This article does not cover general email technical knowledge such as the differnce between POP3 accounts and an Exchange email account, or the general topic of "how to setup your email program to use an InterMedia email account." For that last one, at least, refer to this FAQ item (how-to-setup-intermedia-email-in-your-email-program<<<<< Link ) which explains all of the necessary incoming, ougoing and authentication settings necessary to send and receive email.
This instructional topic focuses on one specific issue which can sometimes confuse a user and cause issues when attempting to setup email in their email application such as Outlook or Thunderbird, or on their phones/wireless devices.
The Issue - Outgoing SMTP Port Number is Blocked
The issue with Outgoing SMTP restriction that is increasingly used as a method for Internet Service Providers (ISPs) to improve email security over their network.
In most cases, when there is an issue with the Outgoing SMTP with an ISP, the user will have followed all instructions for setup of their email application, and can properly receive email always. However, when sending out email, they are able to either send out sporadically (such as "one email goes out every few hours but then second and third emails fail"), or not at all.
SMTP (Simple Mail Transfer Protocol most often using a default TCP port 25) is the network mechanism for sending email messages. Illicit connections to computers through port 25 (SMTP) can be a security risk. This port is frequently misused to:
- Send spam, particularly spam with illegal or "malware" content
- Gain access to and take control of computers (servers)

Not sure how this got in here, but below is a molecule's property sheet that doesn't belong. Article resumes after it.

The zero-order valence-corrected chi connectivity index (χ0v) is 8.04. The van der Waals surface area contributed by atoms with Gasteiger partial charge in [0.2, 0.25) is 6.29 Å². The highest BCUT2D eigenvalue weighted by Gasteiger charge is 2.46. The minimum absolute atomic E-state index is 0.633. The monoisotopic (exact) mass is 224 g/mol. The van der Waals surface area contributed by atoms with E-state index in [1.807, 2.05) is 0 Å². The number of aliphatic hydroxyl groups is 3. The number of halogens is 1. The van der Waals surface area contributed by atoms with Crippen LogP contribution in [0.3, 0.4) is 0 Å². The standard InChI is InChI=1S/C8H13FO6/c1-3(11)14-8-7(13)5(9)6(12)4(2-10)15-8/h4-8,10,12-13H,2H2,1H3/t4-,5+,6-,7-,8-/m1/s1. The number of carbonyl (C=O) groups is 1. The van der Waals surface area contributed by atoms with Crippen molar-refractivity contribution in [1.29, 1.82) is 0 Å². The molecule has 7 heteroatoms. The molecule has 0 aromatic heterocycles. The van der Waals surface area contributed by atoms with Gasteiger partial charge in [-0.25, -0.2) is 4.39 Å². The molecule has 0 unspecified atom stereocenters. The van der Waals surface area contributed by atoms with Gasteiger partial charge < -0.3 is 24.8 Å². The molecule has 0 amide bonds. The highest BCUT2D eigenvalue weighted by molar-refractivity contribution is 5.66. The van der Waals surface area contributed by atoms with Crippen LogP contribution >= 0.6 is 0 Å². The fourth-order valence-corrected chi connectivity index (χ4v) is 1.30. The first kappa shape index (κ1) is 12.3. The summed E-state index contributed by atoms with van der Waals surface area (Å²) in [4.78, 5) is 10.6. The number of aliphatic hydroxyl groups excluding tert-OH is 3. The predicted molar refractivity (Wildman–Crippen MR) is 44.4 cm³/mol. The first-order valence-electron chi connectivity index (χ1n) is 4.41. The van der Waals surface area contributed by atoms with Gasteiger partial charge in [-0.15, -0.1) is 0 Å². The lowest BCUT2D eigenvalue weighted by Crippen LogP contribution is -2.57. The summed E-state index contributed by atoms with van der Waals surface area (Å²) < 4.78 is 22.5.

Blocking these connections at the network level protects their servers and network from unwanted activities. This restricts users from sending spam mailings from the ISP's network using a different outgoing mail server than that of the ISP. Even though the mail is being sent through a different mail server than an ISP's, the mail header information still shows the messages as originating from the ISP's domain. In order to block these misuses ISPs are increasingly taking the simple step of blocking connections to port 25 by default at the network gateway for all email that IS NOT relayed over their specific SMTP.
Please note that the element of port 25 blocking most often affects custom/corporate email, and not the free email that they provide the user as a customer of their ISP. This means that the provided simple, personal email from the ISP such as [email protected] net "going out" over the outgoing SMTP of smtp.bellsouth.net WILL be able to "go out" through port 25. However, relay of any other domain's email for your corporate email such as [email protected] com "going out" over an outgoing SMTP of mail.companydomain.com WILL FAIL going out through port 25.
The Solution (most common):
In MOST cases, the solution is to use one of the standard alternate ports that InterMedia allows for. The main alternate port is port 1025. The user enters this as the outgoing port number for the outgoing SMTP. NOTE, make the change in the outgoing only... the incoming SMTP port remains unchanged.